While peripheral economies are threatened and bullied for their public accounts imbalances, Germany has accumulated record high and persistent current account surpluses, which are profoundly disruptive for the Eurozone. Nevertheless, Germany has not had to face the slightest reproach from European institutions. European commissioners make it a point of stating very clearly that their assessment of compliance with European rules is made on a ‘case-by-case’ basis. This, of course, creates absolute arbitrariness and completely different treatment of different countries with different degrees of political power.
These events have made a critical point about the European Union increasingly clear: The EU is not a democracy. In fact, it does not even have a state based on the rule of law. European institutions and law have created a system in which some leaders resemble ancient sovereigns exercising political power. This makes European integration a gigantic step backward in Europe’s political system. Almost all national democracies in Europe are more democratic than the European institutions. And the ones that are not face far fewer difficulties from the EU than the governments that have democratically decided to diverge from European institutions.
Such was the case with Greece. The ultimatum was that imposed on the Greek government continues to produce devastating economic and social effects, but it seems that even a significant part of the left is willing to forget that this ever happened. In our opinion, the Greek lesson – and what a hard one it was! – has shown us one simple thing: A government of a peripheral country that is unwilling to contemplate and prepare for a break with the Eurozone is basically condemning itself to obey whatever orders it is given by the European institutions. To reject the possibility of a break is to place our countries in an objective state of diminished political autonomy and accept any European fate. This is a very bleak perspective, as the recent political initiatives have once again confirmed.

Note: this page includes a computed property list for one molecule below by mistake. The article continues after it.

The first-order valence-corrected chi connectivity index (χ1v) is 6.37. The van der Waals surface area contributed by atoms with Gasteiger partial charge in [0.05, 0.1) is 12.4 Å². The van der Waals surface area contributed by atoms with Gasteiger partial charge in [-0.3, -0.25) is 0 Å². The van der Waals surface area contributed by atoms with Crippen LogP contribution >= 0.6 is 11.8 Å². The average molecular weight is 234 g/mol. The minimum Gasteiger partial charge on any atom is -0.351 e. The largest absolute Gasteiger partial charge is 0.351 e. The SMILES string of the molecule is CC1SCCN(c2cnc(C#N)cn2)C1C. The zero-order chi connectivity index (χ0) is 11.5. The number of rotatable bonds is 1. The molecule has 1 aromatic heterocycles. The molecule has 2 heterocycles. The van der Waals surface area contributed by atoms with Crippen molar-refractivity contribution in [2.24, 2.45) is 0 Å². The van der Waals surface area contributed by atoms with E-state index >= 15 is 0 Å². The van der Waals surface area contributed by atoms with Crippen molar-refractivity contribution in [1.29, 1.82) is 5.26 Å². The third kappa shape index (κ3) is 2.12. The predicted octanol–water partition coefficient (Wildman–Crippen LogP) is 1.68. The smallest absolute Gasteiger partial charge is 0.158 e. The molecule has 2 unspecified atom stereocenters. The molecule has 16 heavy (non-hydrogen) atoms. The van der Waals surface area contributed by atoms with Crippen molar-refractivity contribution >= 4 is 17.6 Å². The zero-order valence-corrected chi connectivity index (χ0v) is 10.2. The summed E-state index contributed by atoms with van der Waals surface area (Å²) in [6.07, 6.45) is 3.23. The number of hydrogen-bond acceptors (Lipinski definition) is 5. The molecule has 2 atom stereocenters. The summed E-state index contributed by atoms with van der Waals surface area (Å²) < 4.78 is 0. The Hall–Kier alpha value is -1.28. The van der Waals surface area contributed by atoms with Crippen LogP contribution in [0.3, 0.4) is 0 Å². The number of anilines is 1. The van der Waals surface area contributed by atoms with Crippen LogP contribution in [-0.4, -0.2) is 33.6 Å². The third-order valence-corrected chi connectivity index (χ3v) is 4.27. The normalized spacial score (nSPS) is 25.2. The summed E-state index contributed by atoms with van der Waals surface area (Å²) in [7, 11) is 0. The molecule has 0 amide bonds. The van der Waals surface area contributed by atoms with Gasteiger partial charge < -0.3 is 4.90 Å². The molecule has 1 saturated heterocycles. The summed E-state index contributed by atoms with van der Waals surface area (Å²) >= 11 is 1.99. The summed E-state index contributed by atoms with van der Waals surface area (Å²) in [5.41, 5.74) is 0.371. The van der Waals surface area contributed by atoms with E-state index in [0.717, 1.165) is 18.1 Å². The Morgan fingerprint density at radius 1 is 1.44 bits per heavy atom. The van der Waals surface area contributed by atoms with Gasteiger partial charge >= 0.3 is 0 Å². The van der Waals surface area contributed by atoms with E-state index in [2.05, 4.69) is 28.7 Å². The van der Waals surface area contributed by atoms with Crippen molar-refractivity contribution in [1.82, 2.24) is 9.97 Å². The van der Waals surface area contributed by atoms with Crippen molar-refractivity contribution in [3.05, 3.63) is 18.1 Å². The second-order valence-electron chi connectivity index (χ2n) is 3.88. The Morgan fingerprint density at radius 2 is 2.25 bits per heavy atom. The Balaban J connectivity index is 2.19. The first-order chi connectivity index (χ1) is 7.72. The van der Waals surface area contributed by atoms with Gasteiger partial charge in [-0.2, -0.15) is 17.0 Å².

The present debate in the European institutions is quite a degrading one. After economic incompetence leading to the post-crisis disaster, after the disgraceful behaviour of European institutions in the refugee crisis, Europe’s peoples are witnessing a ludicrous debate on the future of Europe. The wrong answers are being given to the wrong questions by the wrong people. The European Union faces sluggish economic growth, massive macroeconomic imbalances, unsustainable public debts, an unreformed financial system, and a continually growing far right. While these issues remain to be addressed, European bureaucrats are intent on promoting the militarisation of Europe.
While this happens, Europe’s left has its own problems to solve. The existence of different national strategies is not, in our opinion, one of them. It is only natural that left organisations devise their own strategies and alliances to deal with national problems and political equilibria. However, understanding the European crisis and providing a plausible common response is equally important. And we are still very far from achieving that objective.
The European centre is tipping to the right, both in the contents of policy- making and at the institutional level. The defeats that are being suffered by socialists everywhere are producing a more aggressive conventional right and providing more and more breathing space to the far-right’s solutions to the discontent of Europe’s populations. Blaming workers for their electoral choices – as is very common in the case of Brexit – is hardly a viable option. Much less a democratic one.
It is time for the European left to understand what growing sectors of Europe’s populations are understanding: the European Union is not going to change. What we see is what we are going to keep getting. And if the left does not provide people with a plausible alternative that deals with the concrete problems of their lives someone else will. The prospect of a break with the euro is not a pleasant or, for the moment, a popular one. But it has a decisive advantage: it is possible. And it can mobilise national sentiment around the defence of workers’ rights and the welfare state, instead of racism and xenophobia. On the other hand, if we stick to generic rhetoric about how the united left is going to change the European Union, we will fool no one but ourselves.